Well, I just dug up my Jeruselum Artichokes…15 lbs.! I waited to the end of the month, so that I could get my end-of-year tally for the garden. What is it that Anais says? Oh, yeah,……drumroll please. 468 lbs! Considering the “off” year that we’ve all experienced, and my own personal time issues,…as well as some garden transitions…I’m pretty happy with the results!!
    Still a lot left to dehydrate and juice, etc. So, the work is not over yet.
    Hope to, next year, have a greenhouse, hoophouse,..coldframes, etc for extended harvests. Just couln’t fit them in this year.
    Congrats on your efforts and rewards!!
    I dig it!!!

  6. IndianaCraig says:

    Hey Everyone!!
    Well, I just dug up my Jeruselum Artichokes…15 lbs.! I waited to the end of the month, so that I could get my end-of-year tally for the garden. What is it that Anais says? Oh, yeah,……drumroll please. 468 lbs! Considering the “off” year that we’ve all experienced, and my own personal time issues,…as well as some garden transitions…I’m pretty happy with the results!!
    Still a lot left to dehydrate and juice, etc. So, the work is not over yet.
    Hope to, next year, have a greenhouse, hoophouse,..coldframes, etc for extended harvests. Just couln’t fit them in this year.
    Congrats on your efforts and rewards!!
    I dig it!!!

  7. Tracie says:

    Hello there 🙂

    Do you ever release the chickens in the veggie beds to help cut down on the bug population?

    Peace

  8. Tracie says:

    Hello there 🙂

    Do you ever release the chickens in the veggie beds to help cut down on the bug population?

    Peace

  9. KK says:

    I was able to plant enough Fall lettuces and brassicas for my Family and I got them in as summer was closing out, so they are all doing great…except for bird, chicken, and bug damages(aphids and cabbage lopers!!) I let my chickens roam the garden, and I try to keep them out of specific areas, except, they are determined and sneaky, and if you’re not paying attention, they’ll take out a lot of your crops! Also, another reader asked if you let your chickens loose to eat the harlequin bugs, but mine seem not to prefer hard-shelled beatles and such…they do love earwigs and potato bugs though, so that helps, but I’ve found they don’t even touch lady bugs or sow bugs, so probably wouldn’t go near a big, stinky hard-shelled harlequin bug.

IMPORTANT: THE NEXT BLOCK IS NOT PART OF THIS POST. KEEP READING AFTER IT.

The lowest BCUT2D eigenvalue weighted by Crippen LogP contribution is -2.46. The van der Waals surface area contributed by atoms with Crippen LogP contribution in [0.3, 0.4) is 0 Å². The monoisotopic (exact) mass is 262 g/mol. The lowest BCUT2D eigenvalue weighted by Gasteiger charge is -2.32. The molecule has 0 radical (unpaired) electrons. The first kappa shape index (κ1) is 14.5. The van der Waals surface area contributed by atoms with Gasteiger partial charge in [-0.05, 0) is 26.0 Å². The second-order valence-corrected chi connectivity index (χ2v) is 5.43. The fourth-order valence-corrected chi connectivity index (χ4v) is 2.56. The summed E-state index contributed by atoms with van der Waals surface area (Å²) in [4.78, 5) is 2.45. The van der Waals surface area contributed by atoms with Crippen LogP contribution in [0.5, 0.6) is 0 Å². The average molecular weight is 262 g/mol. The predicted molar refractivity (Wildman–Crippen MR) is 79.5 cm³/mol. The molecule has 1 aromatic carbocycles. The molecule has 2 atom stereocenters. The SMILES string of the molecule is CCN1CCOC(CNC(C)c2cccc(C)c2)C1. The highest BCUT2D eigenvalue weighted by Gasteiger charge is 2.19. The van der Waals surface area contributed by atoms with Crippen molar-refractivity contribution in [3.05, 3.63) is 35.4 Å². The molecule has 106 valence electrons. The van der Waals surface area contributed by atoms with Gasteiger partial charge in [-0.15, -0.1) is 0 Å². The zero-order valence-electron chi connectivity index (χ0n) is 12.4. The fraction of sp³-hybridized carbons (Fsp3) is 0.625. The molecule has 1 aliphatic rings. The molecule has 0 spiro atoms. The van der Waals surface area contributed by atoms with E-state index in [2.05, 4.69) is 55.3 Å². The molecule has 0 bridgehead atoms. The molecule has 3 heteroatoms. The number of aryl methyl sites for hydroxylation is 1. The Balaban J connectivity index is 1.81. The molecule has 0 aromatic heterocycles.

Our N. CA. Indian Summer came to an abrupt close this weekend…we’ve gotten slammed with over 2 inches of rain!! It sure is nice to have some rain after such a dry year, but this is too much all at once! No transition period whatsoever…I’m already having to run my sump-pump, when normally I’m not doing this until well into Dec/January.
    2008 is the year of weather challenges for sure.

  10. KK says:

    I was able to plant enough Fall lettuces and brassicas for my Family and I got them in as summer was closing out, so they are all doing great…except for bird, chicken, and bug damages(aphids and cabbage lopers!!) I let my chickens roam the garden, and I try to keep them out of specific areas, except, they are determined and sneaky, and if you’re not paying attention, they’ll take out a lot of your crops! Also, another reader asked if you let your chickens loose to eat the harlequin bugs, but mine seem not to prefer hard-shelled beatles and such…they do love earwigs and potato bugs though, so that helps, but I’ve found they don’t even touch lady bugs or sow bugs, so probably wouldn’t go near a big, stinky hard-shelled harlequin bug.
    Our N. CA. Indian Summer came to an abrupt close this weekend…we’ve gotten slammed with over 2 inches of rain!! It sure is nice to have some rain after such a dry year, but this is too much all at once! No transition period whatsoever…I’m already having to run my sump-pump, when normally I’m not doing this until well into Dec/January.
    2008 is the year of weather challenges for sure.

  11. Maureen Garver says:

    Hi All!

    I was actually kind of relieved to hear that someone else had trouble with their brassicas last year, ours were pretty sad. And the loopers started in on this years crop already so we were out hand-picking and finishing up with some BT for future worms. Our greens are up and running, lettuce last night and spinach salad tonight…nothing beats fresh picked greens.